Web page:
First local chocolate factory targets international export markets


Chaterine Yap visited Cambodia as a tourist in July and, as a chocolate lover, she said she enjoyed chocolate from local chocolate factory Wat Chocolate, which processes and makes chocolate from the beans. to the bars.

“The French owner of Wat Chocolate creates a range of chocolates with unique flavors using Mondulkiri cocoa beans. I would love to visit their chocolate shop and outlet in Siem Reap,” Yap wrote on his Facebook page, adding that “my favorite is the powerful chocolate brownie that melts in your mouth with every bite.”

Wat Chocolate Phnom Penh sells a variety of chocolate products at its Temple Cocoa of Cambodia cafe, located in Boeng Keng Kang I of the capital’s Boeng Keng Kang district.

“We are trying to export our chocolate and at the moment we are working to export our products to Singapore and Thailand in Asia, and maybe after that to Europe,” said Gaetan Brosseau, the founder of Wat Chocolate Phnom Penh. .

The chocolate shop has small tables set up outside the shop which are shaded by trees and umbrellas, while inside the shop there is a long sofa with tables and a display of chocolate bars sitting under the glass of the mirrored counter.

Behind the counter and placed prominently is the logo of Wat Chocolate and Temple Cocoa of Cambodia, as well as a chocolate cabinet and a round counter displaying packets of chocolates.

Twenty-one different types of chocolate are produced at Wat Chocolate’s first-ever factory in Siem Reap, under French ownership and management.

Brosseau and his wife first visited Cambodia in 2018 and learned that there was no chocolate factory in the Kingdom, despite the fact that cocoa beans were grown in Mondulkiri.

As a chocolate producer with five years of experience who first learned the trade in India, Brosseau started working with Mondulkiri cocoa and says he found it to be one of the best he had. have ever seen.

“This cocoa is grown by Cambodian farmers in Mondulkiri province and there are now over a hundred farms,” Brosseau told the Post.

It’s a new agricultural area that’s growing every year, so the farmers set up a cooperative so that they do all the fermentation and drying of the cocoa in one central location, according to Brosseau.

Apart from the small amount of cocoa that the Frenchman, whose business opened in 2019, buys from farmers, their harvests are mainly exported to Japan and Malaysia.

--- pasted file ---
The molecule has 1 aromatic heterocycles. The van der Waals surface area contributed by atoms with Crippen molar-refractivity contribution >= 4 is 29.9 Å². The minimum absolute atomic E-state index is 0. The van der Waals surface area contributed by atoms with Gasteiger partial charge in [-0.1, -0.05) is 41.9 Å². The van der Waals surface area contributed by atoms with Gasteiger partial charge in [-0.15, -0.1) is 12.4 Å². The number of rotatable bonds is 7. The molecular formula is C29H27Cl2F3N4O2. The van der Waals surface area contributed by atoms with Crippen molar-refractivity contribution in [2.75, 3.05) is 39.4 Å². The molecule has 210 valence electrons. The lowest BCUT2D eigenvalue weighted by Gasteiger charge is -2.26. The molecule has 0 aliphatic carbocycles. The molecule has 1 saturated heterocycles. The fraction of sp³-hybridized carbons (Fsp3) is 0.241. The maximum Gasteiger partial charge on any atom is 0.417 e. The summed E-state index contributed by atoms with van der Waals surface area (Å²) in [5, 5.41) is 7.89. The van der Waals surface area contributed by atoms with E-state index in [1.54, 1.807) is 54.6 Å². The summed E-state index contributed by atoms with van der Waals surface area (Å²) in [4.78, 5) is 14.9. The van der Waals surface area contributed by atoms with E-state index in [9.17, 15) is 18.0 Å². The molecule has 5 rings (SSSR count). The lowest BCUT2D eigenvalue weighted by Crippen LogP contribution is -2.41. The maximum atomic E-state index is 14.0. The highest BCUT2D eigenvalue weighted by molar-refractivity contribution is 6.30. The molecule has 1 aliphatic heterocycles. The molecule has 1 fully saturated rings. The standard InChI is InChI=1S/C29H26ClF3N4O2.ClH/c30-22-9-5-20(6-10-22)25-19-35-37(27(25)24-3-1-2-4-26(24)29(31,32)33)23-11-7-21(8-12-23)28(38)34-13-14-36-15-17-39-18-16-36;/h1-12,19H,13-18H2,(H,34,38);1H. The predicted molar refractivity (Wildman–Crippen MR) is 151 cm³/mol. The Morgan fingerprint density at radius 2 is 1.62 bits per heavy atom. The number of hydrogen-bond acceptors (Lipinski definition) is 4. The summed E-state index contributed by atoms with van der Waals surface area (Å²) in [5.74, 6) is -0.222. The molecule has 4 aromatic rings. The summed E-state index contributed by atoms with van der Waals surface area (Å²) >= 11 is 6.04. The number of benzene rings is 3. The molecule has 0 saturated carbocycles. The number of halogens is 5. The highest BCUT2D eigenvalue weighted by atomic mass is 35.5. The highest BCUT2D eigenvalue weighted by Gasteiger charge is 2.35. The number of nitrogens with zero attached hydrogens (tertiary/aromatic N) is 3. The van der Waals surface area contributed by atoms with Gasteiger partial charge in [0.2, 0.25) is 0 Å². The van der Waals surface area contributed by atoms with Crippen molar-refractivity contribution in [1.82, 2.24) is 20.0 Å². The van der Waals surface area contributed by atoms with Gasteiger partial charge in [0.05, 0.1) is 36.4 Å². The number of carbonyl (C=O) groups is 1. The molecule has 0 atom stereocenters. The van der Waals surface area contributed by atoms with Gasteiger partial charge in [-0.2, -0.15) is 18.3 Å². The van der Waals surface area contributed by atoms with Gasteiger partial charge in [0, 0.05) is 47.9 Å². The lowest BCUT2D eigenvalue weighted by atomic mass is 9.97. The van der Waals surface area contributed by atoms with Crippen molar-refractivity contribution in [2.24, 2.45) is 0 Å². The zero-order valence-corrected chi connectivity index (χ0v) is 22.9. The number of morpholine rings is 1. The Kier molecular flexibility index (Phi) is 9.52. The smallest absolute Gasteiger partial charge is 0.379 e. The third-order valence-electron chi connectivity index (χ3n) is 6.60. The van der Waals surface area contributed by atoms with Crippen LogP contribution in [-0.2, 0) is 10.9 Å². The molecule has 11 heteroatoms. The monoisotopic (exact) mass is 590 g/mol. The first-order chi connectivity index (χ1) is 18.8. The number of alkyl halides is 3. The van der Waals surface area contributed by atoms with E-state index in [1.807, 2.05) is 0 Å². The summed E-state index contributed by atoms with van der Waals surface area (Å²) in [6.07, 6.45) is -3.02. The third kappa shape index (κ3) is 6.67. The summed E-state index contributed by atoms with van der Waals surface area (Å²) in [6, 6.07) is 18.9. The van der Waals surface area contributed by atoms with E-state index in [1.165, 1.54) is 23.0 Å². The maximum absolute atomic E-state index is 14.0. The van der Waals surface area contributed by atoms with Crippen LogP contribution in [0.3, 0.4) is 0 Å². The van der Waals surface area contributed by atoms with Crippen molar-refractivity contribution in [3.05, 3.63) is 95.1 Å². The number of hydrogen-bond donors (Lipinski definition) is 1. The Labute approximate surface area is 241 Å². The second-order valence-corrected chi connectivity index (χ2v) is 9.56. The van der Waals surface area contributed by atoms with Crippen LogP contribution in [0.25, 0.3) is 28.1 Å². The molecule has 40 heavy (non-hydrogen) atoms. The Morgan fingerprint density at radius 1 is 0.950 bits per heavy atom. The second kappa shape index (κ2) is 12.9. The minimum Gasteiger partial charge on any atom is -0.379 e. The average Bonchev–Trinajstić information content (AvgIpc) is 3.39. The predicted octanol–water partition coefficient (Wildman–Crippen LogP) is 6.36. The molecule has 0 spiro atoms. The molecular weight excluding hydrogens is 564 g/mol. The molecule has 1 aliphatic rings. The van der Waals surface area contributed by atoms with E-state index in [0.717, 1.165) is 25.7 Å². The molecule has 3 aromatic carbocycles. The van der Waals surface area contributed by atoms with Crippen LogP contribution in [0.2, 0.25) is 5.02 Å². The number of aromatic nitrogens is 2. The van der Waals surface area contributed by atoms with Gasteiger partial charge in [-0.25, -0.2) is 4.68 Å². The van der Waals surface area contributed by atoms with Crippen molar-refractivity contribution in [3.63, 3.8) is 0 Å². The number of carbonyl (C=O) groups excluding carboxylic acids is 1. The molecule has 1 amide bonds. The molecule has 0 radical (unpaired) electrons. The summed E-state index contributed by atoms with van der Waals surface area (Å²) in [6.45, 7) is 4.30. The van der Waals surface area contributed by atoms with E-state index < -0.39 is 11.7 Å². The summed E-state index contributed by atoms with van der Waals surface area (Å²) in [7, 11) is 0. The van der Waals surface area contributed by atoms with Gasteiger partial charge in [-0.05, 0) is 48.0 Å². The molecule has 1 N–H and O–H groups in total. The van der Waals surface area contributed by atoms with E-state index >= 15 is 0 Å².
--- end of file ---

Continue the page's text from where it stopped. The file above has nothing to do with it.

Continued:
“This package says 95% on the package, which means I add 5% sugar, while this one says 90%, which means I added 10% sugar,” he says. showcasing the varieties of chocolate on display in his café.

Among these different percentages of chocolate mixed with sugar, there is also pure chocolate available for those who like a very strong chocolate flavor that is more bitter than sweet.

There are 21 types of chocolate Brosseau has produced to date and he makes chocolate at varying levels of sweetness at every five percentage points for added sugar from 65 (35% sugar) all the way up to 100 (without sugar), while adding flavorings such as chillies, pepper, coffee, cinnamon, ginger and galangal, and all the ingredients he uses in the chocolate come from Cambodia.

Chocolates sold by local chocolate shop Wat Chocolate at Temple Cocoa Cafe. Hong Menea

To sweeten the chocolate, he uses palm sugar from Ratanakkiri province. Flavors like coffee come from Mondulkiri, while chilli, pepper, cinnamon, ginger and galangal come from Kampot. Cashew nuts come from Preah Vihear and peanuts come from Kampong Cham. All grain-to-bar processed products are sourced locally.

“Cocoa beans contain about 50% fat called cocoa butter, 5% water, 7% starch, 4% cellulose, 2% theobromine, 20% other proteins and 6% minerals,” Brosseau said, pointing out that the popular association of chocolate with candy doesn’t paint the whole picture given the bean’s complexity.

From growing the beans for five years to harvesting, fermenting, drying and shipping, then sorting and grading, the bean production process is managed by local farmers. The Brosseau chocolate factory performs roasting, crushing, winnowing and grinding, then adds sugar or flavorings and performs tempering, molding and packaging.

“Every three days we can produce around 100 kg of chocolate. When we have chocolate ready, we mold and package the final products,” he says.